SERGEI RACHMANINOFF, PIANO; "Rachmaninoff Plays Rachmaninoff" (RCA Red Seal) ★★★★

VLADIMIR HOROWITZ, PIANO; "The Legendary Berlin Concert 1986" (Sony Classical) ★★★★

VLADIMIR HOROWITZ, PIANO; "Vladimir Horowitz at Carnegie Hall, the Private Collection: Haydn and Beethoven" (RCA Red Seal) ★★★★

VLADIMIR HOROWITZ, PIANO; "Vladimir Horowitz at Carnegie Hall, the Private Collection: Schumann, Chopin, Liszt and Balakirev" (RCA Red Seal) ★★★★

Sergei Rachmaninoff made numerous recordings during his career, and thanks to advanced technology, many of those are available today in a high-quality digital format.

RCA Red Seal has recently released an album of Rachmaninoff playing his own works and transcriptions in what the label calls "re-performances."

These are sophisticated computerized remasters using a 1909 Steinway grand piano, an instrument that Rachmaninoff would have played on. The sound is amazing, and the quality is what one would expect from a digital recording. Rachmaninoff recorded the originals between 1921 and 1942, but with this newer technology they don't have any of the poor sound that remastered 78s have had until now. This album brings Rachmaninoff's playing solidly into the 21st century.

The 13 tracks on the album are presented twice — first in regular stereo, then for headphones that give a sense of what Rachmaninoff heard while he recorded these pieces.

A few of the tracks stand out from the others. One is his well-known Prelude in C sharp minor, op. 3, no. 2, which Rachmaninoff imbues with emotion in his passionate and intense interpretation.

Another is his transcription of three movements from J.S. Bach's Violin Partita No. 3 in E major. He plays these with a fine blend of baroque simplicity and romantic feeling.

Other tracks on this CD include a couple of his etude-tableaux (op. 33, no. 2 and 7) and his transcriptions of two Fritz Kreisler salon pieces, "Liebesleid" and "Liebesfreud."

For anyone who enjoys historical recordings, this one is definitely a must-have.

The same is true for the three albums by Vladimir Horowitz. One of the greatest 20th-century pianists, these CDs of his performances need to be in everyone's collection. They are a wonderful representation of his repertoire, which spanned some four centuries of music — from the baroque era's Domenico Scarlatti to that of the early 20th-century mystic and genius Alexander Scriabin.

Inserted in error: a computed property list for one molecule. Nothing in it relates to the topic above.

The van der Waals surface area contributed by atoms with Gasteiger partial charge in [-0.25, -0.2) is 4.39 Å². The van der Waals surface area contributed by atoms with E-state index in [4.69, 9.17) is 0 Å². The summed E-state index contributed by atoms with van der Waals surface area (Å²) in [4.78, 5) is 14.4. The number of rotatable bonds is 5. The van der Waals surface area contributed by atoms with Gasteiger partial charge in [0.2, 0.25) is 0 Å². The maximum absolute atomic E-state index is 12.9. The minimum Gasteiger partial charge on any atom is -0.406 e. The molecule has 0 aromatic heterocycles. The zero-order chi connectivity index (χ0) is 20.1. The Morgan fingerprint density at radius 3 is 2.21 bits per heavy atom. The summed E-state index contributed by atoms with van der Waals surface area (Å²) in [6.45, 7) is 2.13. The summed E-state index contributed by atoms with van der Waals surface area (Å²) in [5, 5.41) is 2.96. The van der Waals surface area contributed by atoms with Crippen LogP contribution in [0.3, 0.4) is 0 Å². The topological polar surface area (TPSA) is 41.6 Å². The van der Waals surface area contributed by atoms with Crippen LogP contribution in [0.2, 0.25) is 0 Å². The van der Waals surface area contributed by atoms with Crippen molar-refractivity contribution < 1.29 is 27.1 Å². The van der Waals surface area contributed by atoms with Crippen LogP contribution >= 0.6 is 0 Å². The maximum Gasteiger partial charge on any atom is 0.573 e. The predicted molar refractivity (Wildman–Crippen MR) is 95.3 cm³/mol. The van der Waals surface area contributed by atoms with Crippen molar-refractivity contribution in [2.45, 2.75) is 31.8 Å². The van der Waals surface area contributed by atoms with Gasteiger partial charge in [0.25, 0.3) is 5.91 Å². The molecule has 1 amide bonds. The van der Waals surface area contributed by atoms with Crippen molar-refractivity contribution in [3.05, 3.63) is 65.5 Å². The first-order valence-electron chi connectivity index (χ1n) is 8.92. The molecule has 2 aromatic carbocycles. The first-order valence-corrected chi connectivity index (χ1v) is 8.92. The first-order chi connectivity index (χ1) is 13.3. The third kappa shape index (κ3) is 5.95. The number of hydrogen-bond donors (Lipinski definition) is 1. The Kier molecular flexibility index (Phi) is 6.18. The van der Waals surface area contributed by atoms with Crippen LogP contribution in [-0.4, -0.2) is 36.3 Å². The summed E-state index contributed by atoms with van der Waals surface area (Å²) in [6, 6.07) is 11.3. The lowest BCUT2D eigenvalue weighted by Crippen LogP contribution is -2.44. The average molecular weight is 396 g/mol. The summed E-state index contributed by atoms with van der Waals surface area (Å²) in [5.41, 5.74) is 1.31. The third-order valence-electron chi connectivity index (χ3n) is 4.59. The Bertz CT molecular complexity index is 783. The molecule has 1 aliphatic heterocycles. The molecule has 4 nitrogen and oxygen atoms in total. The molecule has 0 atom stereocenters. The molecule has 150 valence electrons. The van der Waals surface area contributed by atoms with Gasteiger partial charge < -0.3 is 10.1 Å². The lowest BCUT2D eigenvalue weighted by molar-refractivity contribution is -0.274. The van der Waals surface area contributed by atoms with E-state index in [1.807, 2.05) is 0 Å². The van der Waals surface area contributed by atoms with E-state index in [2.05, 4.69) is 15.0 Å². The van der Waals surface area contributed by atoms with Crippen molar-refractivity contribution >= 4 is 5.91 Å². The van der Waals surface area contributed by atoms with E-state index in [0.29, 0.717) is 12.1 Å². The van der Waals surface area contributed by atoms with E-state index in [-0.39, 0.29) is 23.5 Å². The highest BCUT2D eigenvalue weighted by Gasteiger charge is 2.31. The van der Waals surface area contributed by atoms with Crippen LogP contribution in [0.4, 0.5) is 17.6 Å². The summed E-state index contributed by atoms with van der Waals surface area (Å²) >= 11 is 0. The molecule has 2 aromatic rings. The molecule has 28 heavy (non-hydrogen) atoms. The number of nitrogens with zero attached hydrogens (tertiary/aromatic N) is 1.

Few pianists have or have had Horowitz's innate musicality. Everything he played, whether it was Frédéric Chopin or Robert Schumann or Franz Liszt, was done with incomparable confidence and polish. One of Horowitz's greatest talents was his almost unique interpretive sense, which allowed him to delve into the music and capture its subtle nuances and colors.

And his technical skills were no less formidable. He was a giant of the keyboard and made everything he played sound easy and natural. And his technique wasn't in any way diminished when he returned to Germany in 1986 for a series of concerts. The live recording of his performance in Berlin is fabulous for his inimitable lyrical playing and the rich expressiveness of his interpretations. He was 83 at the time of these concerts, but he certainly played like a much younger man.

The two historical recordings that RCA Red Seal has released are remastered recordings of live performances done in Carnegie Hall between 1945 and 1950. The sound quality is exceptional, and both highlight some of Horowitz's favored composers. The playing is wonderfully crafted and phrased. The sonata by Joseph Haydn (no. 62 in E flat major) is perhaps a bit more romantically flavored than what one would expect, but nevertheless it is valid and completely engrossing.

Horowitz's account of Mily Balakirev's "Islamey" is a show stopper. Technically challenging, he plays it with ease and brings fine lyricism to his account.

The three albums are stunning and make one realize how much someone like Horowitz is missed among the myriad pianists of today who have all the technical flash but lack any musical substance.